MarketsFarm — Parts of the U.S. Department of Agriculture’s latest world agriculture supply and demand estimates (WASDE) have “caught the trade off guard,” according to one trader.
In its report, released Thursday, USDA significantly cut production volumes in Canada, Australia, Russia and Ukraine. In total, global wheat production was down 9.4 million tonnes, and stocks were down by nearly eight million tonnes.
“Traders were so focused on corn and beans, they may have overlooked the USDA slashing [wheat] production in several countries,” explained Terry Reilly, a grains analyst with Futures International.
In total, the WASDE predicted 771.5 million tonnes of wheat will be produced around the world. World ending stocks were projected as down to approximately 286.5 million tonnes.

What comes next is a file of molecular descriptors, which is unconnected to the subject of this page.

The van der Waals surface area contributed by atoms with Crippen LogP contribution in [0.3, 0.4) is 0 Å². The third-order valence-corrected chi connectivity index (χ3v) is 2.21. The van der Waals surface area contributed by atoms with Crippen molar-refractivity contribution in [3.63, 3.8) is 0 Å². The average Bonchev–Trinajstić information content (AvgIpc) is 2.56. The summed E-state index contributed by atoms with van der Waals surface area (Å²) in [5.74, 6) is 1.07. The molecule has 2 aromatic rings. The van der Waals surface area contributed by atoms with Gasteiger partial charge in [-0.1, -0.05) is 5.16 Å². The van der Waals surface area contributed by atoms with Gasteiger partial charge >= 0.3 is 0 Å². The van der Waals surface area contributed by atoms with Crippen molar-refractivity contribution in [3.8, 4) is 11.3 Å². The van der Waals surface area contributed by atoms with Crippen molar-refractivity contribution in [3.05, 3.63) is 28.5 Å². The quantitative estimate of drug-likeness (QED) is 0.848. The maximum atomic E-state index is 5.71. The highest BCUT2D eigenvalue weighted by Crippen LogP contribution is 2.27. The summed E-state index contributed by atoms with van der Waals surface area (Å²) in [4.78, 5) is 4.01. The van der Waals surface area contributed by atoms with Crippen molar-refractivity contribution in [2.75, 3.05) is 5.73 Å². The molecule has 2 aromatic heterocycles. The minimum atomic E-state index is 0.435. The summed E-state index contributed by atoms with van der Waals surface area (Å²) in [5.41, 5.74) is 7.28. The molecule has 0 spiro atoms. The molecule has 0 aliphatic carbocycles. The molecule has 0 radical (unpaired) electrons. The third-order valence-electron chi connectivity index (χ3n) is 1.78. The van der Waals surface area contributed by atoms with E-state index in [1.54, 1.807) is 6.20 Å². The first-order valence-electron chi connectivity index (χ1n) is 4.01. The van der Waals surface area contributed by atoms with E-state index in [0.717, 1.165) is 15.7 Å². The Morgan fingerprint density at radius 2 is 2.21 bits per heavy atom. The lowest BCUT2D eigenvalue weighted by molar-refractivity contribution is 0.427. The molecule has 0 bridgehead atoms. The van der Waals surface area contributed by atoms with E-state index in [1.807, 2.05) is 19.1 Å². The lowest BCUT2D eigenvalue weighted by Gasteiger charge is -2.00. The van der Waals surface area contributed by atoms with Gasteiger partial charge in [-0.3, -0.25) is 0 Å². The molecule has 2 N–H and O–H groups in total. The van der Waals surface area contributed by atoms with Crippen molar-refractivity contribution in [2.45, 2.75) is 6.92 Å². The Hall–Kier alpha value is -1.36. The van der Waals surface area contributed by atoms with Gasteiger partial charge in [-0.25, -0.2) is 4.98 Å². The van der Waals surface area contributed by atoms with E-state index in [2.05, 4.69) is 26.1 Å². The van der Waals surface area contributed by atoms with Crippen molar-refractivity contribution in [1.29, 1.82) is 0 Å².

Old-crop soybean crush volumes were reduced by 15 million bushels, indicating that the 2018 soybean crop was larger than USDA initially reported.
“I think that’s warranted,” said Reilly.
Prices on the Chicago Board of Trade didn’t react drastically to the report, mainly due to the fact that market participant expect planted and harvested areas to change in the next WASDE report, due out Aug. 12.
“This month is completely speculative,” said Reilly. “Next month is all survey-based, so they’ll know a little bit more.”
USDA pegged U.S. soybean production at 3.85 billion bushels, which is 38 million bushels lower than originally expected.
Expected corn production is around 13.875 billion bushels, 195 million bushels above the June estimate.
— Marlo Glass writes for MarketsFarm, a Glacier FarmMedia division specializing in grain and commodity market analysis and reporting.